Sunday, October 20, 2013

Artist Review: Leatherdaddy, 'The Plague House'

"The Plague House" out 10/22

Leatherdaddy at The Blue Moon 8/23
Your first impression of Leatherdaddy will be pretty straightforward: the Seattle foursome of Tristan Sennholz (guitar/vocals), Taylor Romoser (guitar/ vocals), Evan Anderson (bass), and Taylor Carroll (drums) have joined the venerable list of local musicians whose Google search results turn up far more than just useful band info (I’m looking at you Chastity Belt, Biosexual, #tits, Lazercrotch, Lesbian, etc).

Your second impression will depend slightly on where you decide to press play on their debut EP, The Plague House. Don’t get me wrong, this is a fantastic record, but what I really love about Leatherdaddy's work here is their ability to assemble and artfully link a wide range of stylistic approaches; press play on any one track and you’ll probably like what you hear, but stick out the whole EP and you’ll get far more than just the sum of the parts. 

Each track is broken down into 2 or 3 seemingly disparate sections. For example, on “Incest” what begins as a black metal dirge (a la local acts like Scriptures or Elk Rider), seamlessly transforms at the 3 minute mark into something that sounds more akin to post-hardcore (Drive like Jehu, Hausu) and finally into horn-laden art-punk for the outro. Likewise, while they spend the first half of "Simulacrum Child" working toward a crushing apex, most of the back-end is spent exploring prog/mathcore structures. Whether utilizing their vocalists, laboring away on measured, droning, psychedelic riffs, or hammering home power-cords, The Plague House is concerned more with engaging and developing themes than rigid adherence to stylistic subgenres.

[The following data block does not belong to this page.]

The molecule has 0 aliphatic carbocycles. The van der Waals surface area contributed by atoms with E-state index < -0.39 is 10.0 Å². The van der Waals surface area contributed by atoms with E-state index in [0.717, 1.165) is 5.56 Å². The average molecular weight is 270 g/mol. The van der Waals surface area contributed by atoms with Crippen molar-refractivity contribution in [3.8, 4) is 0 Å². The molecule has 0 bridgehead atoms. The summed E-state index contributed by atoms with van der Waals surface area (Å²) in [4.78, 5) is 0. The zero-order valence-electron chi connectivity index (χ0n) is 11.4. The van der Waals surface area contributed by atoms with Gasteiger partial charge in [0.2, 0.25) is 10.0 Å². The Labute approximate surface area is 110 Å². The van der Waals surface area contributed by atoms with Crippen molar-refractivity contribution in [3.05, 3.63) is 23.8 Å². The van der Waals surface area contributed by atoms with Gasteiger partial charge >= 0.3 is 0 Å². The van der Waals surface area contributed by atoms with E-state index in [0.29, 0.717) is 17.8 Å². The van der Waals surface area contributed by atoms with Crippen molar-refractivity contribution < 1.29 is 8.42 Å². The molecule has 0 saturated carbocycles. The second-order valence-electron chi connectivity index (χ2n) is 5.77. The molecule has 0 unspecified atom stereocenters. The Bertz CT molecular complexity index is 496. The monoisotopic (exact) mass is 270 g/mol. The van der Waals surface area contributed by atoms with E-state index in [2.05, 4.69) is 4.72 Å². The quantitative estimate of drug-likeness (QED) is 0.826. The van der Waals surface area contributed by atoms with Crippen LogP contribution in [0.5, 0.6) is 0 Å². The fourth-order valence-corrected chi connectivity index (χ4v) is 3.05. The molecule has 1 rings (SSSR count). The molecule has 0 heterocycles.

The result is thoroughly enjoyable and despite being just over 21 minutes from start to finish, all too brief. I want more and so will you. 

The Plague House will be released this Tuesday from the band on their bandcamp in digital format, and as a brown drip vinyl pressing of 300. Pick it up here and don’t miss the release party on the 27th at the Josephine with Mercy Ties, Livingston Seagull, and Where My Bones Rest Easy. 

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